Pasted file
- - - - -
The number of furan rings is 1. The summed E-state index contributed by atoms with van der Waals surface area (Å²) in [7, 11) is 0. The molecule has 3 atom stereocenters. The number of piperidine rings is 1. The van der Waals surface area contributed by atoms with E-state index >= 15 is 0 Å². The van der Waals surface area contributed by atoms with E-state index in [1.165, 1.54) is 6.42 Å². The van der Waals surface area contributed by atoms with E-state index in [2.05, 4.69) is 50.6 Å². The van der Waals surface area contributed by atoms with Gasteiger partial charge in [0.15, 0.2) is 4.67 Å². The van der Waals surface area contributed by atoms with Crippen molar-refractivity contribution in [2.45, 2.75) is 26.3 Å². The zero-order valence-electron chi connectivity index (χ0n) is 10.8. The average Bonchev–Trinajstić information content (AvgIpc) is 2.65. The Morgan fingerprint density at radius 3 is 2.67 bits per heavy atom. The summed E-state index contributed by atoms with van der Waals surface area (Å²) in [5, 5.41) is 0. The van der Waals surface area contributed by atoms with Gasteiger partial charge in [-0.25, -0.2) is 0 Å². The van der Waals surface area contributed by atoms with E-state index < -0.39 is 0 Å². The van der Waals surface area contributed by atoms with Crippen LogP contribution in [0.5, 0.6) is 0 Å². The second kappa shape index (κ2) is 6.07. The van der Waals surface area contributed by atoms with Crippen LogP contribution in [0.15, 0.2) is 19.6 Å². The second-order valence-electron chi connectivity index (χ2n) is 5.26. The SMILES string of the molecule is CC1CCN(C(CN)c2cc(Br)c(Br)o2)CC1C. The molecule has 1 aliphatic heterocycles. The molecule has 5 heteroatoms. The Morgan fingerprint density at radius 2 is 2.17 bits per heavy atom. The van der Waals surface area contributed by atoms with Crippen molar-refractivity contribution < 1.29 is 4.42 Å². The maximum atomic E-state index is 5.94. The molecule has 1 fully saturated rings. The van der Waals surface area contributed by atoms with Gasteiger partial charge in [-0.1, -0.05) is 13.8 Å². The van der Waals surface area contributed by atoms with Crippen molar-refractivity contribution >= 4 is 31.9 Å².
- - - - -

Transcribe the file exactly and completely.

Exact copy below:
The number of furan rings is 1. The summed E-state index contributed by atoms with van der Waals surface area (Å²) in [7, 11) is 0. The molecule has 3 atom stereocenters. The number of piperidine rings is 1. The van der Waals surface area contributed by atoms with E-state index >= 15 is 0 Å². The van der Waals surface area contributed by atoms with E-state index in [1.165, 1.54) is 6.42 Å². The van der Waals surface area contributed by atoms with E-state index in [2.05, 4.69) is 50.6 Å². The van der Waals surface area contributed by atoms with Gasteiger partial charge in [0.15, 0.2) is 4.67 Å². The van der Waals surface area contributed by atoms with Crippen molar-refractivity contribution in [2.45, 2.75) is 26.3 Å². The zero-order valence-electron chi connectivity index (χ0n) is 10.8. The average Bonchev–Trinajstić information content (AvgIpc) is 2.65. The Morgan fingerprint density at radius 3 is 2.67 bits per heavy atom. The summed E-state index contributed by atoms with van der Waals surface area (Å²) in [5, 5.41) is 0. The van der Waals surface area contributed by atoms with Gasteiger partial charge in [-0.25, -0.2) is 0 Å². The van der Waals surface area contributed by atoms with E-state index < -0.39 is 0 Å². The van der Waals surface area contributed by atoms with Crippen LogP contribution in [0.5, 0.6) is 0 Å². The second kappa shape index (κ2) is 6.07. The van der Waals surface area contributed by atoms with Crippen LogP contribution in [0.15, 0.2) is 19.6 Å². The second-order valence-electron chi connectivity index (χ2n) is 5.26. The SMILES string of the molecule is CC1CCN(C(CN)c2cc(Br)c(Br)o2)CC1C. The molecule has 1 aliphatic heterocycles. The molecule has 5 heteroatoms. The Morgan fingerprint density at radius 2 is 2.17 bits per heavy atom. The van der Waals surface area contributed by atoms with Crippen molar-refractivity contribution < 1.29 is 4.42 Å². The maximum atomic E-state index is 5.94. The molecule has 1 fully saturated rings. The van der Waals surface area contributed by atoms with Gasteiger partial charge in [-0.1, -0.05) is 13.8 Å². The van der Waals surface area contributed by atoms with Crippen molar-refractivity contribution >= 4 is 31.9 Å².